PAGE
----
There is similar code for “can I fire another missile yet” (not pictured).

Then, it makes a copy of all the stuff that the client needs to draw the world:

image

It records itself, all the other 2D objects in space, some scores, and what the current “Server Time” is (and rate of change of server time, which is a YAGNIY for when the server gets overloaded and has to go into bullet time).

It packages all that into a return (of type object, which gets JSON-serialized), and SpaceHub happily sends it back to the client:

image

Then, 25-50ms later (another eternity), the client receives the game-update:

image

  • Green – the client updates what it knows about what’s going on on the server.   I tried to keep this in its own “object space”, to indicate that the server is the authority here.
  • Blue – the client updates various things that are of interest to the client
  • Purple – there’s some bulk copying going on that isn’t very sexy and is very network-inefficient.
  • Red – and the client immediately requests another packet.

Places to Improve: Network Traffic.

The server sends ALL the data, ALL the time.   A network packet looks like this (raw, pretty printed):

image image

There is a LOT of stuff in there that is needed once (like image URL’s), and then does not change.   Also, many property names, while nice for humans, is not optimal for network traffic (words like “ClientREquestsPollFromServer”) for example.

“No Big Deal?”  — Doing a test, holding down the fire button and shooting the planet, for a few minutes, in Azure Data:

image

Doing some math:

image

If I have a successful game, and there’s about 1 combat going all the time, we’re looking at $18 per month.

The solution for this is to only send diffs across the network.  That’s on my list for pretty soon.  But it will require some hand-crafting detail.   And some before/after testing.  This will be its own blog post.

Places to Improve: Network Lag

This model is similar to how Kermit used to work – there is a LOT of dead time between updates.   

One way to improve this might be to have the client keep track of the lag between server updates, and then, in its request to the server, ask “please give me additional packets at the following times, until you hear from me again”.    So, the server could send 2 game-updates for every 1 client-inputs-update.     Its on my list, sometime after sending diffs.   Have to be careful and mark the intermediate frames as intermediate, so that only the major frames cause the cycle to continue.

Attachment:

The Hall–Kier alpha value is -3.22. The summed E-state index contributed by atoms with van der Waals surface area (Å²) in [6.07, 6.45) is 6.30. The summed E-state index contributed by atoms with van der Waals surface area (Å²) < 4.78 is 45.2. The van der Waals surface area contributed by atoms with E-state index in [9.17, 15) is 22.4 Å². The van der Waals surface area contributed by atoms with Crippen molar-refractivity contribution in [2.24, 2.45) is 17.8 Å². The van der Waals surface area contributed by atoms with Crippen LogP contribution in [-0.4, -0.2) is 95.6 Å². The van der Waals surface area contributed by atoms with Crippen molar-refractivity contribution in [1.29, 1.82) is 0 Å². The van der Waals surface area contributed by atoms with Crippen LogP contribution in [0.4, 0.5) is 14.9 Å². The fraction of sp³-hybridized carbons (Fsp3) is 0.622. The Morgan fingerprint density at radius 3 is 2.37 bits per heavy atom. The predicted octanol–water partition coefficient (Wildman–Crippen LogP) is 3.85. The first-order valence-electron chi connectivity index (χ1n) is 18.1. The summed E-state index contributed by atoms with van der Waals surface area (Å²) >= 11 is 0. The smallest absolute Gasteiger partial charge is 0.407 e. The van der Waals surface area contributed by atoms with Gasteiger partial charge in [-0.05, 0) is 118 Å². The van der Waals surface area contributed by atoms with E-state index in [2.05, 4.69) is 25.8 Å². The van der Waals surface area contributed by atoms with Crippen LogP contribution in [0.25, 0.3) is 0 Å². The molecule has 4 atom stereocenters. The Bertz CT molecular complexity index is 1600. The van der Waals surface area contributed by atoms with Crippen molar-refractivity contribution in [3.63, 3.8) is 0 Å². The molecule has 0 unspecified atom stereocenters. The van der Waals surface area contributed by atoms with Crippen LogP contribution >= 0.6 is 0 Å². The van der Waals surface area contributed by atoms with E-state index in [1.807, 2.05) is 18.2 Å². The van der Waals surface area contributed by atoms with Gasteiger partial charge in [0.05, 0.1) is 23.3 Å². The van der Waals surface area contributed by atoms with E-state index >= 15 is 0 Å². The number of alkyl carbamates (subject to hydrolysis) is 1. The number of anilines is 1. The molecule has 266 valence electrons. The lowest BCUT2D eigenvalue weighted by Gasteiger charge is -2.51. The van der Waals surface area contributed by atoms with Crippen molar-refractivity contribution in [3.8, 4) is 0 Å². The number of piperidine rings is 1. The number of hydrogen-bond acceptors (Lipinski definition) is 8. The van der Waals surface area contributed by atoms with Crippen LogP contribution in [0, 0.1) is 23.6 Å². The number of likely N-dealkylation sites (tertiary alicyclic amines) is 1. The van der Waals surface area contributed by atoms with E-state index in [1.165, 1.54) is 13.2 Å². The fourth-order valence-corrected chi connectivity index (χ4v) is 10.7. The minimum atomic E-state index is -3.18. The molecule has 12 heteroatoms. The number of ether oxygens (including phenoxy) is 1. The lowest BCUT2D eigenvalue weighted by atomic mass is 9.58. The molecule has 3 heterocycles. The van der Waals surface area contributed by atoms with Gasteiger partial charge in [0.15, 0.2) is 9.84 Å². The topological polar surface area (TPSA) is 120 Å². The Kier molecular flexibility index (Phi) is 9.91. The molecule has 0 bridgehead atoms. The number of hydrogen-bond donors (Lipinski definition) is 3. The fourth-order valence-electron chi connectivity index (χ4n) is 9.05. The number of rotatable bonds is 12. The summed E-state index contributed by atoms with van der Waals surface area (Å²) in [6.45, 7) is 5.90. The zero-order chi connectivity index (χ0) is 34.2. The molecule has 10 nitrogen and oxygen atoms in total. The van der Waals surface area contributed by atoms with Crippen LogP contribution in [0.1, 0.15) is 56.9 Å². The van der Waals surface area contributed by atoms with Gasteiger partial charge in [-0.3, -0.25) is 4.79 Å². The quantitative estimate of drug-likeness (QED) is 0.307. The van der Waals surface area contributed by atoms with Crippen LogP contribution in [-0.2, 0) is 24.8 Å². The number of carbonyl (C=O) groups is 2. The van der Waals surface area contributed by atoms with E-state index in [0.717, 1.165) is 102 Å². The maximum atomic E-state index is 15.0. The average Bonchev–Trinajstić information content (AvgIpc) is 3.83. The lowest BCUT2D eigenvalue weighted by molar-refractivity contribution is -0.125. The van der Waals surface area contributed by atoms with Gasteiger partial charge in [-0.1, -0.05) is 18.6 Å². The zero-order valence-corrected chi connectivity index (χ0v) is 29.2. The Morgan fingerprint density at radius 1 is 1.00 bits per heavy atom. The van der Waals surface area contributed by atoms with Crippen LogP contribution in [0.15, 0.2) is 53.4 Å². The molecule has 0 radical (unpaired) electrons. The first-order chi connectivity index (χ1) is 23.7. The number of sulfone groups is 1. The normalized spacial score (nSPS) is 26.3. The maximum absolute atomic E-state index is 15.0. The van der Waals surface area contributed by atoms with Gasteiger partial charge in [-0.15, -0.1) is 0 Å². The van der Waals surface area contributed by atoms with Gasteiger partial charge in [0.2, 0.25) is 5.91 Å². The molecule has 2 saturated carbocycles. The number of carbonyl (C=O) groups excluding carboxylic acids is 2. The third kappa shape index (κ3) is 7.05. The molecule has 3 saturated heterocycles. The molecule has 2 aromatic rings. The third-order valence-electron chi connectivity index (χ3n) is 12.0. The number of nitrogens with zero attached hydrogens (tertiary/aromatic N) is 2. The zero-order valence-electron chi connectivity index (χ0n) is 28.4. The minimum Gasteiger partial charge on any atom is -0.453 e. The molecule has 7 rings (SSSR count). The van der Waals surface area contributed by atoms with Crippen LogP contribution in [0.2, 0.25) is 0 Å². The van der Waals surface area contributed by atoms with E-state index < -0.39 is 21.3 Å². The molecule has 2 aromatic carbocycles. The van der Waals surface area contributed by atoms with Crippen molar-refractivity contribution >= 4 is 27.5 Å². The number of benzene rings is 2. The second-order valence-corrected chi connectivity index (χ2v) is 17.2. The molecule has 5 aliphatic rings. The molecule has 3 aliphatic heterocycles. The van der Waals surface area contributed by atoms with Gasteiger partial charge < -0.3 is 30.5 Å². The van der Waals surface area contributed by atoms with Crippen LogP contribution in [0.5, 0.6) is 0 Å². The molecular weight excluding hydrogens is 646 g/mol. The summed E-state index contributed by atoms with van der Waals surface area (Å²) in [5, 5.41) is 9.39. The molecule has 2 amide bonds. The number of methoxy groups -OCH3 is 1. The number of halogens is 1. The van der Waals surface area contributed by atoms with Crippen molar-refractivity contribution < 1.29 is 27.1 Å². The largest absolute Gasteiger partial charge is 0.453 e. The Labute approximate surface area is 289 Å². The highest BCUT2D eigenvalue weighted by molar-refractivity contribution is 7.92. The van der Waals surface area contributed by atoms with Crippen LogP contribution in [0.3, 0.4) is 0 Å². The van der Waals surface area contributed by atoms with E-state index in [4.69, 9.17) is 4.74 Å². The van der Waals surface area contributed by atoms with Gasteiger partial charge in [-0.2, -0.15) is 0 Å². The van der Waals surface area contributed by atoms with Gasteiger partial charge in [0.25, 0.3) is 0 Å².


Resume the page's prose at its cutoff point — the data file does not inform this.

Another direction we could go is completely decouple the client-input from the server-response.   I’m not going to do that, because I like how the client has to constantly remind the server of its existence – if the client goes haywire, I don’t need to write additional server code to detect that and shut down the server sending stuff to the client.   I’m also lazy. Smile 

In Conclusion

So, there’s the ugliest timing loop in the game so far.   The other two are relatively easy, may not get written about soon. 

dotNetMud: Its Alive! (on azure)

The link:  http://dotnetmud.azurewebsites.net/

From there you can either get into the old-fashioned text-and-chat mud:

image

(Valid commands are who, look, shout, say, and east and west)

 

Or you can get into the space-mud side of things:

image

(Valid controls are W for thrust, A and D for rotate)

Neither of these are really interesting until you have more than one client (browser, tab) logged in.  In the case of the latter, perhaps from different computers, with different network speeds.

Corresponding source code:  approximately here (as of these screenshots):  https://github.com/sunnywiz/dotnetmud2015/tree/blog20160220

Where to go from here?

I could try to make the space game more fun – adding missiles and lasers.   More realistic game.   You can’t have a space game without combat.. can you?

I could try to make the space game more single-player interesting – adding gravity, multiple planets. (your mission: try to get into orbit around a planet).  This lends itself to “more realistic server side computational load”.

I could try to make the space game more efficient – optimizing network traffic (right now, VERY large messages).

I could try to make both clients work better – by having “session” be the unifying factor, and the text game launches the space game, both in the context of the same player object, somehow.    This would probably involve hooking up to a database for persistence of user information as well.    This is complicated…  this is probably where I should go if I’m focusing on the “sample game” side of things.

I could try to make space more interesting – by voronoi’ing it, so that it can have 10000 or more objects, but its very easy to find the objects that are within, say, 100000 units of you.   So that I can do hyperdrive between star systems that you can drop out of and be in the middle of nowhere.  Also complicated.. probably comes after multiple planets.

I could try to stress test it – get a bunch of computers attached to it, see how it performs on the azure side.  I have it running on a Free web-node at the moment, and its surprisingly happy – 1.9% CPU.

dotnetmud: Hitting a wall on clients, hubs, and games

Till now, I’ve had this pretty simple layout:

The browser fires up a signal/R client, which connects to a signal/R server, which talks to a driver, which talks to a game-specific engine.

One signal/R client maps to a user in the game somewhere.

This Situation is not Covered:

You are standing in a spaceport

You see:

a ship

>> board ship

You are inside the ship.  you can ‘launch’ to launch the ship.

>> launch